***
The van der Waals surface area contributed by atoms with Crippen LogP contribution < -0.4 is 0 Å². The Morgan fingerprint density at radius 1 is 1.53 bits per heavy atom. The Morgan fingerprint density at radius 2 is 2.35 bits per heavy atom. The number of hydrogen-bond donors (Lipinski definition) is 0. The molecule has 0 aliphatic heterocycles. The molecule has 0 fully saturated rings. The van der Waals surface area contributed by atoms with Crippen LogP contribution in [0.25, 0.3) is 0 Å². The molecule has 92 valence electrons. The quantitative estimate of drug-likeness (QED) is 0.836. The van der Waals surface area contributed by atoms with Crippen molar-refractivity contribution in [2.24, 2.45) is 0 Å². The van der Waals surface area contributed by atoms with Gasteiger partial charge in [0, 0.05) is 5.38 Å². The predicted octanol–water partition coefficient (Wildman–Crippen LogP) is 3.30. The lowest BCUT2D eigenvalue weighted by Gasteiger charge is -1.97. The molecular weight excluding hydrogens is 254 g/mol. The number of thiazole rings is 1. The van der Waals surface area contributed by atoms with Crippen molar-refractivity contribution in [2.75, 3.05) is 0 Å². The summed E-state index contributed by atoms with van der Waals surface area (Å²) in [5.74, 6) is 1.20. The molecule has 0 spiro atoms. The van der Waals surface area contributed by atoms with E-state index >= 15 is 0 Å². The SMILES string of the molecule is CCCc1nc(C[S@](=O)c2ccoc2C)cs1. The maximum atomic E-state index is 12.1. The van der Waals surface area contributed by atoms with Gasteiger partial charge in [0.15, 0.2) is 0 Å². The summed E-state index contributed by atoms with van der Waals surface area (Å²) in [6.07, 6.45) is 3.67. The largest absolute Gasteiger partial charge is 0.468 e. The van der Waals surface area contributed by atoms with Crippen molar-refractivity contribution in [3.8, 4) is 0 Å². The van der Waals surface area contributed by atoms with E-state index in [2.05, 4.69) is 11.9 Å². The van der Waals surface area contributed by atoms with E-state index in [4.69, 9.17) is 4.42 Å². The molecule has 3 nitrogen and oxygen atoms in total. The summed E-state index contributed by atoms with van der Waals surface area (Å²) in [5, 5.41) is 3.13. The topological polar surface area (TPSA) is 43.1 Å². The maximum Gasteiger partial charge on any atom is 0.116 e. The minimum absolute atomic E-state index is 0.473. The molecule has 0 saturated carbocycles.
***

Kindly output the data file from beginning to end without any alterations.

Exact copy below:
The van der Waals surface area contributed by atoms with Crippen LogP contribution < -0.4 is 0 Å². The Morgan fingerprint density at radius 1 is 1.53 bits per heavy atom. The Morgan fingerprint density at radius 2 is 2.35 bits per heavy atom. The number of hydrogen-bond donors (Lipinski definition) is 0. The molecule has 0 aliphatic heterocycles. The molecule has 0 fully saturated rings. The van der Waals surface area contributed by atoms with Crippen LogP contribution in [0.25, 0.3) is 0 Å². The molecule has 92 valence electrons. The quantitative estimate of drug-likeness (QED) is 0.836. The van der Waals surface area contributed by atoms with Crippen molar-refractivity contribution in [2.24, 2.45) is 0 Å². The van der Waals surface area contributed by atoms with Gasteiger partial charge in [0, 0.05) is 5.38 Å². The predicted octanol–water partition coefficient (Wildman–Crippen LogP) is 3.30. The lowest BCUT2D eigenvalue weighted by Gasteiger charge is -1.97. The molecular weight excluding hydrogens is 254 g/mol. The number of thiazole rings is 1. The van der Waals surface area contributed by atoms with Crippen molar-refractivity contribution in [2.75, 3.05) is 0 Å². The summed E-state index contributed by atoms with van der Waals surface area (Å²) in [5.74, 6) is 1.20. The molecule has 0 spiro atoms. The van der Waals surface area contributed by atoms with E-state index >= 15 is 0 Å². The SMILES string of the molecule is CCCc1nc(C[S@](=O)c2ccoc2C)cs1. The maximum atomic E-state index is 12.1. The van der Waals surface area contributed by atoms with Gasteiger partial charge in [0.15, 0.2) is 0 Å². The summed E-state index contributed by atoms with van der Waals surface area (Å²) in [6.07, 6.45) is 3.67. The largest absolute Gasteiger partial charge is 0.468 e. The van der Waals surface area contributed by atoms with Crippen molar-refractivity contribution in [3.8, 4) is 0 Å². The van der Waals surface area contributed by atoms with E-state index in [2.05, 4.69) is 11.9 Å². The van der Waals surface area contributed by atoms with E-state index in [4.69, 9.17) is 4.42 Å². The molecule has 3 nitrogen and oxygen atoms in total. The summed E-state index contributed by atoms with van der Waals surface area (Å²) in [5, 5.41) is 3.13. The topological polar surface area (TPSA) is 43.1 Å². The maximum Gasteiger partial charge on any atom is 0.116 e. The minimum absolute atomic E-state index is 0.473. The molecule has 0 saturated carbocycles.